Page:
El Apóstol (lost Argentinian first feature animated film; 1917)
El Apóstol (aka The Apostle) is a 1917 Argentine silent black-and-white animated film. It was directed, written, designed and animated by Quirino Cristiani, whose two other animated features are also lost (Sin Dejar rastros and Peludópolis).
It is considered to be the first animated feature film (being 70 minutes long with a framerate of 14 frames per second), but all known copies were destroyed in a fire in 1926.
Design[edit | edit source]
Instead of using traditional celluloid animation, Cristiani would use flat paper cut-out puppets with rotating/removable members. Character designs were made by Diógenes Taborda, a popular cartoonist at the time.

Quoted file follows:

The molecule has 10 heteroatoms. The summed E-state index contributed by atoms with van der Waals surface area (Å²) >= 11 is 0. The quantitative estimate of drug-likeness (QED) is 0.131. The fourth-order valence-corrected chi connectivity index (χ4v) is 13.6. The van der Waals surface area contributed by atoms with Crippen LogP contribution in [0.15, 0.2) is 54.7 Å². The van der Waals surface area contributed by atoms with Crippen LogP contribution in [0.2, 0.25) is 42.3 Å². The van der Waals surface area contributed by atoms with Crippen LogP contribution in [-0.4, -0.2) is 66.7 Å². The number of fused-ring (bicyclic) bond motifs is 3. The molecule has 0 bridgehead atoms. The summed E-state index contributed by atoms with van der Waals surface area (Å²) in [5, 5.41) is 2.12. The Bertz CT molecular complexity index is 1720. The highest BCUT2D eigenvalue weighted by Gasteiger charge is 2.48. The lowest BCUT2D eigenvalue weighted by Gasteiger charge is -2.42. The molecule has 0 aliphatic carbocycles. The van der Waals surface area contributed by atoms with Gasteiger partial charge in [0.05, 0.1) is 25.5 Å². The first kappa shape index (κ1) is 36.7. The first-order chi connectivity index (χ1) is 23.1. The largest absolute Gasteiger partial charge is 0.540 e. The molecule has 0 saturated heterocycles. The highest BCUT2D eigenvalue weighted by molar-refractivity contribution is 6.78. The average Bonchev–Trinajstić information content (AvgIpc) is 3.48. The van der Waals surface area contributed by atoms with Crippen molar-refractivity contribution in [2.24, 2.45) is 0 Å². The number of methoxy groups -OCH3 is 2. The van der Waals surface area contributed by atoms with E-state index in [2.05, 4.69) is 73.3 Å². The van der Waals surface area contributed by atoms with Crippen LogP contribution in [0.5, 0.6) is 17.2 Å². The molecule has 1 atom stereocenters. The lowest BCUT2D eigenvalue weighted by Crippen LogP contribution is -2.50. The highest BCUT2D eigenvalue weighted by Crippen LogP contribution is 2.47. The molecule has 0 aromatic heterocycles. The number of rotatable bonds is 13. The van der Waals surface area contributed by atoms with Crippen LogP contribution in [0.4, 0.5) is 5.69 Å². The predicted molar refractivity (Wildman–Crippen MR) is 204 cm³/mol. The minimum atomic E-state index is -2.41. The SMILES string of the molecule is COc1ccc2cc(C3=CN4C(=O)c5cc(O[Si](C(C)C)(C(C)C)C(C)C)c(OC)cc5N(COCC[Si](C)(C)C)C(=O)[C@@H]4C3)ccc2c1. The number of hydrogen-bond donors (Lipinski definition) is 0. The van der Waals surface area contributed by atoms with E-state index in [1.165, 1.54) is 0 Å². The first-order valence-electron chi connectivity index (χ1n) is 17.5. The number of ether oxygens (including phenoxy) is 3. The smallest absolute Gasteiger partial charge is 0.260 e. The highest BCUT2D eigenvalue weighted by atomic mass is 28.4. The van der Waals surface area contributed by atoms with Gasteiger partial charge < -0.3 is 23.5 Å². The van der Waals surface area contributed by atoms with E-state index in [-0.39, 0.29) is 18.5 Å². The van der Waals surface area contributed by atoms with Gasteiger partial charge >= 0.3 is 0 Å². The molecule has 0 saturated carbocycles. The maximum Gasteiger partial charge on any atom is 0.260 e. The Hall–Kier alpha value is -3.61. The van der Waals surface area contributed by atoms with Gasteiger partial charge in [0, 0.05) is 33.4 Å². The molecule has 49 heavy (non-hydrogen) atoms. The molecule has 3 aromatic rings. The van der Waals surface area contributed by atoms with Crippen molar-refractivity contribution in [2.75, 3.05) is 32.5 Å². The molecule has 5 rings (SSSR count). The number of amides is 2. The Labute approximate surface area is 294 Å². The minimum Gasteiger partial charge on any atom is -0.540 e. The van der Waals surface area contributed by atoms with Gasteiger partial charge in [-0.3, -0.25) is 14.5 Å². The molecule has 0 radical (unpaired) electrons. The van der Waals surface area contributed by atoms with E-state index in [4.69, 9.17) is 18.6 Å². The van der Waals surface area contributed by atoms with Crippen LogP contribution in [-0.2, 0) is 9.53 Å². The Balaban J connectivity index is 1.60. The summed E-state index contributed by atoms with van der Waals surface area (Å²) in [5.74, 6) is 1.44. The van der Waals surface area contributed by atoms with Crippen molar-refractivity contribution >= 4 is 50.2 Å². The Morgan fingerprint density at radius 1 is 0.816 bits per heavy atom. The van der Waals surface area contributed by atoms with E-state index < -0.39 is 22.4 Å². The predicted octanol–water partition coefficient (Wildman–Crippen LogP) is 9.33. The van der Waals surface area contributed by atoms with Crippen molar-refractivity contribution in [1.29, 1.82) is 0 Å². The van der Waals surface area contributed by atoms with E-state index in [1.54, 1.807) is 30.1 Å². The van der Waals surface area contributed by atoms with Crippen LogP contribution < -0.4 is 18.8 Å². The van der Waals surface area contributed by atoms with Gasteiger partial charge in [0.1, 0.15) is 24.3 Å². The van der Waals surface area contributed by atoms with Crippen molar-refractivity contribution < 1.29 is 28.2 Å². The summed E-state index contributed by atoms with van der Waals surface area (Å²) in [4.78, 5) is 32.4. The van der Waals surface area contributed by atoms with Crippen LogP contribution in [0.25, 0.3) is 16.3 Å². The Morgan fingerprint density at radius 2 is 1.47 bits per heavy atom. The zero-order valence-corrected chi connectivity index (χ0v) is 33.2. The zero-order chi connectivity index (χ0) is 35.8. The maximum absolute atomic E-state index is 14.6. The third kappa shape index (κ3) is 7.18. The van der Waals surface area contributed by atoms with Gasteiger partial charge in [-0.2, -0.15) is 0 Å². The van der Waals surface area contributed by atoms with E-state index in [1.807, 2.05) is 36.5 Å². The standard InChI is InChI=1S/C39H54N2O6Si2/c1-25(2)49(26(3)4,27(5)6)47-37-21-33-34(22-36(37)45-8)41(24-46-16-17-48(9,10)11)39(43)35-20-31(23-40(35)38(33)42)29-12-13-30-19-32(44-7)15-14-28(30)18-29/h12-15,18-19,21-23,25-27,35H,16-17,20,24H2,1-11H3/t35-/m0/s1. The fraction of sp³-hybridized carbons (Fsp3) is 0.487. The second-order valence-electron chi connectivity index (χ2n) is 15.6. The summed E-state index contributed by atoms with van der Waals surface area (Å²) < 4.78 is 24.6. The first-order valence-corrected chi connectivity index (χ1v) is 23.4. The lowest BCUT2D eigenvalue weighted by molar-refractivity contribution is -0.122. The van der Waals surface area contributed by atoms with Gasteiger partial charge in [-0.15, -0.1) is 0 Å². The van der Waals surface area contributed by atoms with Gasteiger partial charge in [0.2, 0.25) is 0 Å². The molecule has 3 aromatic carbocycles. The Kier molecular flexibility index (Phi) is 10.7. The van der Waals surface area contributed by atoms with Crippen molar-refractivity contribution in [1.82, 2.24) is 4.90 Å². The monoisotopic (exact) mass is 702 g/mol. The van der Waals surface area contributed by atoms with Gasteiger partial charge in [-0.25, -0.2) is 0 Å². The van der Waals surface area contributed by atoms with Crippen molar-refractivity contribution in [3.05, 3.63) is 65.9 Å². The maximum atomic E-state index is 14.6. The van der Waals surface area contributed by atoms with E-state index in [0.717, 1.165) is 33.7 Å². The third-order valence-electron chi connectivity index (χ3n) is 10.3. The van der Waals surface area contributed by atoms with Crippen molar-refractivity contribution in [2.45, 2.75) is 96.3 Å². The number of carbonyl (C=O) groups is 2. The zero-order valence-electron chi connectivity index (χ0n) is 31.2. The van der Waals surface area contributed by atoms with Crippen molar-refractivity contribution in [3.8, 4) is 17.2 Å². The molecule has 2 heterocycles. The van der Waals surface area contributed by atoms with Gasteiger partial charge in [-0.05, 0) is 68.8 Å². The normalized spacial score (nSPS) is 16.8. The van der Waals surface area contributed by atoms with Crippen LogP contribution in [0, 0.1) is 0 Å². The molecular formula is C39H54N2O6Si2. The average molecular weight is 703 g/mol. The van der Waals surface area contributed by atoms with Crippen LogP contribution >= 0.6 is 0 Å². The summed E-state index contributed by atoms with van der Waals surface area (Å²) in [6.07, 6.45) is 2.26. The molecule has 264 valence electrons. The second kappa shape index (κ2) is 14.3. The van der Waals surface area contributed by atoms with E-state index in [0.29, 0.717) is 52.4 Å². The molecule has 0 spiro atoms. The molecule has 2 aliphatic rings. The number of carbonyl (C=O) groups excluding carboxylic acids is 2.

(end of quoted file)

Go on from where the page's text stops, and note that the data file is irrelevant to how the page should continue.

Premise[edit | edit source]
The film was a political satire about then-Argentine-president Hipolito Yrigoyen, who wants to cleanse Buenos Aires of immorality and corruption.
Yrigoyen flies into heaven and encounters the god of thunder, Jupiter. Using his lightning bolts, Yrigoyen strikes Buenos Aires, and the city is engulfed in flames, burning into ashes, before he decides to start rebuilding the city.
He then awakens, finding out that this was all a dream and is forced to face the harsh reality of complicated politics.
Legacy[edit | edit source]
No stills or posters of the film remain, apart from a few character designs by Taborda and a photograph of the Buenos Aires model, as seen below.
Cristiani would later make another political satire animated feature about Yrigoyen: Peludopolis.
Gallery[edit | edit source]
References[edit | edit source]
- Page about Quirino Cristiani (also source of pictures). Retrieved 18 Mar '16
- Quirino Cristiani: The Mystery of the First Animated Movies documentary. Retrieved 23 Mar '19